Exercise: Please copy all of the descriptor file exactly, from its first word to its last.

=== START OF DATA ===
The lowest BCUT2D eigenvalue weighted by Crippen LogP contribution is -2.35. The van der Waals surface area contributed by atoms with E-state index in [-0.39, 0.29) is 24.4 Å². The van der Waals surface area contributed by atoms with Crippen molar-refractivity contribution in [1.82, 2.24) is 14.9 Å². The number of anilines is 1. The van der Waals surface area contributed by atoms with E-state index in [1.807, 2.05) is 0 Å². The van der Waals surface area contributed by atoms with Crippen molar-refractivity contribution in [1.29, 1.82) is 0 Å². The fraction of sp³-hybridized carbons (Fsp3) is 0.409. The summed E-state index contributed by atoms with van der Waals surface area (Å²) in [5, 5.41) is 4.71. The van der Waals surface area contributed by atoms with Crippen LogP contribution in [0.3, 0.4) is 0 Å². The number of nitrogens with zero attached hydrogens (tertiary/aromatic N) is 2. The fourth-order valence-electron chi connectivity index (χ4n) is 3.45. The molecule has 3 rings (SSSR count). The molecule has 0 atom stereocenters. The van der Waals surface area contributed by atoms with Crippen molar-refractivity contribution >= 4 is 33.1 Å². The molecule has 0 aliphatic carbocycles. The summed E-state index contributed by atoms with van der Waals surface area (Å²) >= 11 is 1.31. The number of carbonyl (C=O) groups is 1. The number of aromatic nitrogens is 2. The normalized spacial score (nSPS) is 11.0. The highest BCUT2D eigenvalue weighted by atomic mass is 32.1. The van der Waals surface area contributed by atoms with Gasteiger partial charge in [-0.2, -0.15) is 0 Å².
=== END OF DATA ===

The lowest BCUT2D eigenvalue weighted by Crippen LogP contribution is -2.35. The van der Waals surface area contributed by atoms with E-state index in [-0.39, 0.29) is 24.4 Å². The van der Waals surface area contributed by atoms with Crippen molar-refractivity contribution in [1.82, 2.24) is 14.9 Å². The number of anilines is 1. The van der Waals surface area contributed by atoms with E-state index in [1.807, 2.05) is 0 Å². The van der Waals surface area contributed by atoms with Crippen molar-refractivity contribution in [1.29, 1.82) is 0 Å². The fraction of sp³-hybridized carbons (Fsp3) is 0.409. The summed E-state index contributed by atoms with van der Waals surface area (Å²) in [5, 5.41) is 4.71. The van der Waals surface area contributed by atoms with Crippen LogP contribution in [0.3, 0.4) is 0 Å². The number of nitrogens with zero attached hydrogens (tertiary/aromatic N) is 2. The fourth-order valence-electron chi connectivity index (χ4n) is 3.45. The molecule has 3 rings (SSSR count). The molecule has 0 atom stereocenters. The van der Waals surface area contributed by atoms with Crippen molar-refractivity contribution >= 4 is 33.1 Å². The molecule has 0 aliphatic carbocycles. The summed E-state index contributed by atoms with van der Waals surface area (Å²) >= 11 is 1.31. The number of carbonyl (C=O) groups is 1. The number of aromatic nitrogens is 2. The normalized spacial score (nSPS) is 11.0. The highest BCUT2D eigenvalue weighted by atomic mass is 32.1. The van der Waals surface area contributed by atoms with Gasteiger partial charge in [-0.2, -0.15) is 0 Å².